Nagios was initially released in 1999 and is considered the traditional, standard for open source monitoring tools.
- Comprehensive Monitoring: Nagios is capable of monitoring applications, services, operating system, system log, disk usage, several network protocols (SMTP, POP3, HTTP, NNTP, ICMP, SNMP, FTP, SSH), system metrics and infrastructure components. Powerful script APIs allow easy monitoring of in-house and custom application, services and systems. It is also compatible on a variety of operating systems, including Windows.
- Problem Remediation: Nagios has alert acknowledgements that provide communication on known issues with problem response capabilities. It also supports event handlers, which allow for automatic restart of failed applications and services.
- Extendable Architecture: Nagios has multiple APIs, which allows for easy Integration of applications. It also supports hundreds of community-developed add-ons, extending out the core functionality.
- Reporting: Available reports ensure SLAs are being met. Historical reposts provide record of alerts, notifications, outages and alert response.
- Visibility and Awareness: Nagios offers a centralized view of all the features being monitored, including IT Infrastructure, with detailed status information, fast detection of outages, alerts delivered to staff and escalation capabilities to make sure the notifications are received and dealt with.
- Multi-Tenant Capabilities: Multi-user access to web interface allows stakeholders to view infrastructure status. User specific views ensure clients see only their infrastructure components.
Icinga is a branch off monitoring tool that formed as an offshoot of Nagios, developing its own features that emphasize simplicity of functionality.
- Object-Based Configuration: Icinga has a object-based, rule-driven configuration format, which departs from Nagios’ multiple configuration formats, which may cause confusion.
- Apply and Assign Attributes: Icinga allows you to keep configuration to a minimum by defining templates to “apply” to configuration objects. This feature helps to reduce the layers of complexity with a more user friendly approach.
- Commands and Runtime Macros: Icinga offers three distinct command types: check, notification and event commands. These can be given default values, custom attributes, runtime macros or conditional behaviors.
- Logical Dependencies: Dependencies in Icinga are straightforward and can be defined as host-host, service-service or mixed, depending on your needs. They all still function in the same manner as other systems, just with a simplified form.
- Dynamic Notifications: Due to the changes in configuration, users can adjust notification setting at runtimes. This new format allows notifications to be defined more precisely and intuitively.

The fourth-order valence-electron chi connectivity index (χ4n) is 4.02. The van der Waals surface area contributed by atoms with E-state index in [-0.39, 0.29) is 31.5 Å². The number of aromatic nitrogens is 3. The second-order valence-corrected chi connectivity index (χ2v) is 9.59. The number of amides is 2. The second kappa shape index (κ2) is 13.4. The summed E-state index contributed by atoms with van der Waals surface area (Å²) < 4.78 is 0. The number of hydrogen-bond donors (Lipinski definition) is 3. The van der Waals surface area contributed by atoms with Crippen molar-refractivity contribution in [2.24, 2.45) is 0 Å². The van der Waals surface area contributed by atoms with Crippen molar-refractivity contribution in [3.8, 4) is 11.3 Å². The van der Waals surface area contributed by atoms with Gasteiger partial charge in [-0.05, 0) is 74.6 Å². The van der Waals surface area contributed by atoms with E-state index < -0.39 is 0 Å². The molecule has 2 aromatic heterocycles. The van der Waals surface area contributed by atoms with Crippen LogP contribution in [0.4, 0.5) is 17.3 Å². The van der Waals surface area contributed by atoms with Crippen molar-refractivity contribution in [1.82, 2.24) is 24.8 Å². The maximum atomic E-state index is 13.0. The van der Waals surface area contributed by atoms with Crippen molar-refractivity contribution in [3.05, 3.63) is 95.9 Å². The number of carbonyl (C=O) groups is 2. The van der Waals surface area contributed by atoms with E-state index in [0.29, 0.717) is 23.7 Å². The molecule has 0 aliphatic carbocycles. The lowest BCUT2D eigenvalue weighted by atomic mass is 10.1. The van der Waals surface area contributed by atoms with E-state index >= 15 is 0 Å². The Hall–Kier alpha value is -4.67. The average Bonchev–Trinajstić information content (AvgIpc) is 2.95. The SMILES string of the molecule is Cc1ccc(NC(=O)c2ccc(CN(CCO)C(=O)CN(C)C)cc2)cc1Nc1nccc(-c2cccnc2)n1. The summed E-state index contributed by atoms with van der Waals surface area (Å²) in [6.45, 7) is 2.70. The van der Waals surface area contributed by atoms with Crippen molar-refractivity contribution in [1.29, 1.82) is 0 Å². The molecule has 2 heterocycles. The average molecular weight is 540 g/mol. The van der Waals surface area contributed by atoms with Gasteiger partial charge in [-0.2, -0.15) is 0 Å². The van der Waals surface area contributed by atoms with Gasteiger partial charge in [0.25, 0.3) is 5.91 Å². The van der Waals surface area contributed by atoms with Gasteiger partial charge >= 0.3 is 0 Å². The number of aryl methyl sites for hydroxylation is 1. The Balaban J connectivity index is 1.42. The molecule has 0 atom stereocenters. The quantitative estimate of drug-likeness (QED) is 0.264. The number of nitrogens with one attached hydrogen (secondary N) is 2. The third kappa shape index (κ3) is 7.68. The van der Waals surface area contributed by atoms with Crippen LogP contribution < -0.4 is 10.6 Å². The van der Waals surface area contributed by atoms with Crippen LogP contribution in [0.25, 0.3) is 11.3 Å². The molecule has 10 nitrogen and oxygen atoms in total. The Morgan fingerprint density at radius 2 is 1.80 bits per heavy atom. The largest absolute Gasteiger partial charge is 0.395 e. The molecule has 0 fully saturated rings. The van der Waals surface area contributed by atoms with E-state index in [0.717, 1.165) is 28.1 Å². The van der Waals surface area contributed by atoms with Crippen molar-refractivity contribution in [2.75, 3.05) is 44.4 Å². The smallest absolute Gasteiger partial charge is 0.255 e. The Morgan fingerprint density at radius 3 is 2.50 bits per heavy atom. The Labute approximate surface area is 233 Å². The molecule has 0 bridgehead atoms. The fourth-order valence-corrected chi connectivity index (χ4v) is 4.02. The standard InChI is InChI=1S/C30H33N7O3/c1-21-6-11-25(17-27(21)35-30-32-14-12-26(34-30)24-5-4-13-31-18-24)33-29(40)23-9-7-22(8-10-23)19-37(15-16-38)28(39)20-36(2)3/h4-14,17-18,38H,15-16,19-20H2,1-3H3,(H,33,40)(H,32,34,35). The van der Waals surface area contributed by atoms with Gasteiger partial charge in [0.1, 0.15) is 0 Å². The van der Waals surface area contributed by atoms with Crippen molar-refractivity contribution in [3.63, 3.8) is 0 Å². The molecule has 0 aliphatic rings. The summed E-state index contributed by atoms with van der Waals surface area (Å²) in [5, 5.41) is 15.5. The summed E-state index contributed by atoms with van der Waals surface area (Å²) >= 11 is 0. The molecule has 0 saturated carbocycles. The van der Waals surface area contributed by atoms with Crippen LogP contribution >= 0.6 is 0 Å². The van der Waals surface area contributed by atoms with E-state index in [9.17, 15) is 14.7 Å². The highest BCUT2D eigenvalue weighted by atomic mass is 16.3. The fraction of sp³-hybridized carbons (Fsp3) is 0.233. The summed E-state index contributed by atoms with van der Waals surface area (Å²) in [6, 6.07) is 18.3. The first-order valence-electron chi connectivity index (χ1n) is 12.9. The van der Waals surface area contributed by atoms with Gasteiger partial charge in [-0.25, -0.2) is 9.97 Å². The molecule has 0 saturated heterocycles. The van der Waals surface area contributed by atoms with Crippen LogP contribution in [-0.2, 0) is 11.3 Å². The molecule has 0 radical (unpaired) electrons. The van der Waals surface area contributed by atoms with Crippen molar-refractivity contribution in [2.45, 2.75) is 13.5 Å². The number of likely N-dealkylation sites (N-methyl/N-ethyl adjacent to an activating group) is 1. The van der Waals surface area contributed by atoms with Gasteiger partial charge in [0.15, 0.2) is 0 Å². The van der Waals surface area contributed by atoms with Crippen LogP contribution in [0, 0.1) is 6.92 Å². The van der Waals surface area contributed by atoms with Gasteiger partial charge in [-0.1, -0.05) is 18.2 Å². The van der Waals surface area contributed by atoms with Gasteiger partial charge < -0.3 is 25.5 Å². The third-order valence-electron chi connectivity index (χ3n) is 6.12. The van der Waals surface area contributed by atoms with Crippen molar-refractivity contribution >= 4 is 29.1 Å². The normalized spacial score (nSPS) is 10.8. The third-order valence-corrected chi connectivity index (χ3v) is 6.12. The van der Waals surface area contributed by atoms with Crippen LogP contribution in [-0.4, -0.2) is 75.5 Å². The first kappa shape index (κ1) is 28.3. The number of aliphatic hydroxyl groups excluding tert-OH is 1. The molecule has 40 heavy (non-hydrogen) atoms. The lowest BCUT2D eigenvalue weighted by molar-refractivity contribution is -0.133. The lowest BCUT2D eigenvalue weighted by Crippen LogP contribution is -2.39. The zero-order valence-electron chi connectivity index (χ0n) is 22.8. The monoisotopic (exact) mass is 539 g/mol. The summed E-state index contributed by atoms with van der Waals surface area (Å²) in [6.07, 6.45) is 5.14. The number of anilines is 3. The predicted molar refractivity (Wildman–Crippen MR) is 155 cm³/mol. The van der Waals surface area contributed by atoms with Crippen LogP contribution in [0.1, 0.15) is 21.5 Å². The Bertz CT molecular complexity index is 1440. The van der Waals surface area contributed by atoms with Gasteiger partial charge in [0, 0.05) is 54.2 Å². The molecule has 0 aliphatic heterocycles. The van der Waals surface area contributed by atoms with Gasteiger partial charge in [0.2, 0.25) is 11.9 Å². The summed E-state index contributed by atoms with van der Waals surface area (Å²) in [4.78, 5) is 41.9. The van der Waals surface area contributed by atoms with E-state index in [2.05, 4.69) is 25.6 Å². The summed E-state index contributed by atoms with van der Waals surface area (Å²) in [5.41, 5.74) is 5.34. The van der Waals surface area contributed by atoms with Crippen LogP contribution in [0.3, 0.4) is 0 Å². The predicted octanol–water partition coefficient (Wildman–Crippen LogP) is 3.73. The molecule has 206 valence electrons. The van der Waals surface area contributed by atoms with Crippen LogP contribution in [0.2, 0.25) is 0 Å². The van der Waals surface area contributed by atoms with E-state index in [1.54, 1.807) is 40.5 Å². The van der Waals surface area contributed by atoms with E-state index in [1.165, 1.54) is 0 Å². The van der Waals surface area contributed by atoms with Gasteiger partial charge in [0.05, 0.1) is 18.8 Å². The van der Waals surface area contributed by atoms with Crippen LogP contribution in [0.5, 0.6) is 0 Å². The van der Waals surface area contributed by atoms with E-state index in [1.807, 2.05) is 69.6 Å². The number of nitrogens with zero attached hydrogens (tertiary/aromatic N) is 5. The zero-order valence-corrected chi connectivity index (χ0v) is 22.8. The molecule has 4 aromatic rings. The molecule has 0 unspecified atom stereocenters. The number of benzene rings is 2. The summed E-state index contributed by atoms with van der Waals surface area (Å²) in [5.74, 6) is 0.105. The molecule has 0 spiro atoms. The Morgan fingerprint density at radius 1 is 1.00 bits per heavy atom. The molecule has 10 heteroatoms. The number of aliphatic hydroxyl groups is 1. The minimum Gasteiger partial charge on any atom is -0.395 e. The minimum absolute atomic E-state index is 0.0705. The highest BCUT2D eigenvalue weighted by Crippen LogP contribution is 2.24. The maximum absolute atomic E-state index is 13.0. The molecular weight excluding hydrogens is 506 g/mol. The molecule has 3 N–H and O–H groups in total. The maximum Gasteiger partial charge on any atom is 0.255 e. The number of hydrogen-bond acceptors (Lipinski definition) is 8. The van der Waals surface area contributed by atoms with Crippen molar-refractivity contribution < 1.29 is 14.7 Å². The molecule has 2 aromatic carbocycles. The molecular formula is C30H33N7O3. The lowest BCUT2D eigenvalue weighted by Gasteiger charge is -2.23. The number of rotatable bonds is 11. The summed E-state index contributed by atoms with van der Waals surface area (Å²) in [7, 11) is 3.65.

Zabbix offers enterprise-level software designed for monitoring availability and performance enhancement of key IT infrastructure components.
- Monitoring: Zabbix offers performance monitoring of CPU, memory, network, disk space and processes. It is available on Linux, Unix and Windows. It also does agentless monitoring, so you can check availability and responsiveness of a service without installing software on monitored devices. It also does VMware monitoring, monitors databases, hardware, web services and more.
- Scalability: Zabbix was designed to scale from small enterprises to large environments with thousands of devices. It uses intelligent and efficient algorithms, which take advantage of modern hardware and software modularity break up the bandwidth of running components, resulting in superior performance.
- Distributed Monitoring: When it comes to branch offices in wide are networks, data centers or client sites, Zabbix can monitor them all while keeping connection and open port count as low as possible. They also offers Zabbix proxies that make the set up much easier and lowers the amount of maintenance across the network as a whole.
Observium is a lesser-known monitoring tool that works by collecting data from devices using SNMP and presents it via web interface. It’s based on PHP programming and relies heavily on RRDtool package.
- Simplicity: At its core, Observium is designed for simplicity with minimum integration, maximum automation and maximum accessibility of information. It’s unconventional because it has no individually customizable settings, and almost everything that is monitored is done so automatically.
- Supplement: Observium is often paired with other projects such as Nagios or Cacti to provide alerting or customized graphing of arbitrary metrics.
- Support: Observium supports a number of vendors and platform specific features such as Dell OMSA on Linux, Net-SNMP statistics, as well as a number of Cisco-specific features. Specialized support is available for IPv6 address tracking, VRF and Pseudowire tracking, VLAN tracking, BGP session tracking and device inventory tracking.
- Open Source: Observium is available as an open source add-on, or as a paid subscription version with rolling releases every six months.